A Partial Loss In California Mag Ban Case

The opinion and ruling by US District Court Judge Roger Benitez in the California magazine ban case – Duncan et al v. Becerra – has garnered lots of attention this past week. His ruling was a permanent injunction on California’s ban on the sale of standard capacity magazines. The result has been that the major online retailers such as Palmetto State Armory, AIM Surplus, Brownells, and Midway USA have been inundated with orders for magazines by California residents.

As you might imagine, the State of California and Attorney General Xavier Becerra are not happy campers. They requested an immediate stay on the ruling while they appeal to the 9th Circuit Court of Appeals. This afternoon, Judge Benitez granted a partial stay after weighing the arguments of both sides and trying to satisfy both sides.

From his order:

In layman’s terms, the State of California and the law enforcement agencies
therein will be free to re-start the enforcement of Calif. Penal Code § 32310 (a) and
(b) which currently prohibits, among other things, any person in the state from
manufacturing, importing into the state, offering for sale, giving, lending, buying,
or receiving a firearm magazine able to hold more than 10 rounds (as defined by
Calif. Penal Code § 16740). This will continue until the appeal proceedings
conclude or the stay is modified or lifted.

At the same time, the State of California and the law enforcement agencies
therein will remain enjoined (or prevented) from enforcing Calif. Penal Code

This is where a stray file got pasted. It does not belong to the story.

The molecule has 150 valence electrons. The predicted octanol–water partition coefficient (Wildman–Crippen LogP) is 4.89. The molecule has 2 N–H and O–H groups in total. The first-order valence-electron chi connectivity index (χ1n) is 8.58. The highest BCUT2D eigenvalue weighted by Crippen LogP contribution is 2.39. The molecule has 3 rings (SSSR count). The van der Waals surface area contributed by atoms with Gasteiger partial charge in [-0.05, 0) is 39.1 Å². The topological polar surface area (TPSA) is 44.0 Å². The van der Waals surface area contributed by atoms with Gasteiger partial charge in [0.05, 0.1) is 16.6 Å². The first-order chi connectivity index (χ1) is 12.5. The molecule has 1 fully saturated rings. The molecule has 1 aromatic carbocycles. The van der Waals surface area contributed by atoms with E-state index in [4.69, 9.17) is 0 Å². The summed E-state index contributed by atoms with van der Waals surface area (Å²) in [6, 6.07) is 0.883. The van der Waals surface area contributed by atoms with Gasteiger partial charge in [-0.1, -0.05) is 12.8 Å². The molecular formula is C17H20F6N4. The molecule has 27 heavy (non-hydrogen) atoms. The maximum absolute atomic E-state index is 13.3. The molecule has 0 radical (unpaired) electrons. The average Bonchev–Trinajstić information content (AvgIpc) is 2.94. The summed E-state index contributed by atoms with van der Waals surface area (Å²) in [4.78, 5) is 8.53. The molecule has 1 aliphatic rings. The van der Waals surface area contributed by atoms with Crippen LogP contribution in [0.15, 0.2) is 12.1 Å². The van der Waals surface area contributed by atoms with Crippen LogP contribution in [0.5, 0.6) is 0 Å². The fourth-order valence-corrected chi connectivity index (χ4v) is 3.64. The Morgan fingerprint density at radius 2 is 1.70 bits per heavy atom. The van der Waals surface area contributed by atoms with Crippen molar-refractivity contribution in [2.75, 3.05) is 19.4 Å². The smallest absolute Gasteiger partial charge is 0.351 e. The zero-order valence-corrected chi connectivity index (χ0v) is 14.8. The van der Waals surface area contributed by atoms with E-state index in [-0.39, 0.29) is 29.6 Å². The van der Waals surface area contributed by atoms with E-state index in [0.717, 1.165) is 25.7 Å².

§ 32310 (c) and (d) which would have criminalized the simple possession of a
firearm magazine able to hold more than 10 rounds and required disposing of such magazines. This will also continue until the appeal proceedings conclude or the
stay is modified or lifted.

Both parties indicate in briefing that persons and business entities in California
may have manufactured, imported, sold, or bought magazines able to hold more
than 10 rounds since the entry of this Court’s injunction on March 29, 2019 and in
reliance on the injunction. Indeed, it is the reason that the Attorney General seeks
urgent relief in the form of a stay pending appeal. Both parties suggest that it is
appropriate to fashion protection for these law-abiding persons.


THEREFORE, IT IS HEREBY ORDERED
that the Judgment is stayed in part
pending final resolution of the appeal from the Judgment. The permanent
injunction enjoining enforcement of California Penal Code § 32310 (a) and (b) is
hereby stayed, effective 5:00 p.m., Friday, April 5, 2019.


IT IS HEREBY FURTHER ORDERED
that the preliminary injunction issued
on June 29, 2017, enjoining enforcement of California Penal Code § 32310 (c) and
(d) shall remain in effect.


IT IS HEREBY FURTHER ORDERED
that the permanent injunction
enjoining enforcement of California Penal Code § 32310 (a) and (b) shall remain in
effect for those persons and business entities who have manufactured, imported,
sold, or bought magazines able to hold more than 10 rounds between the entry of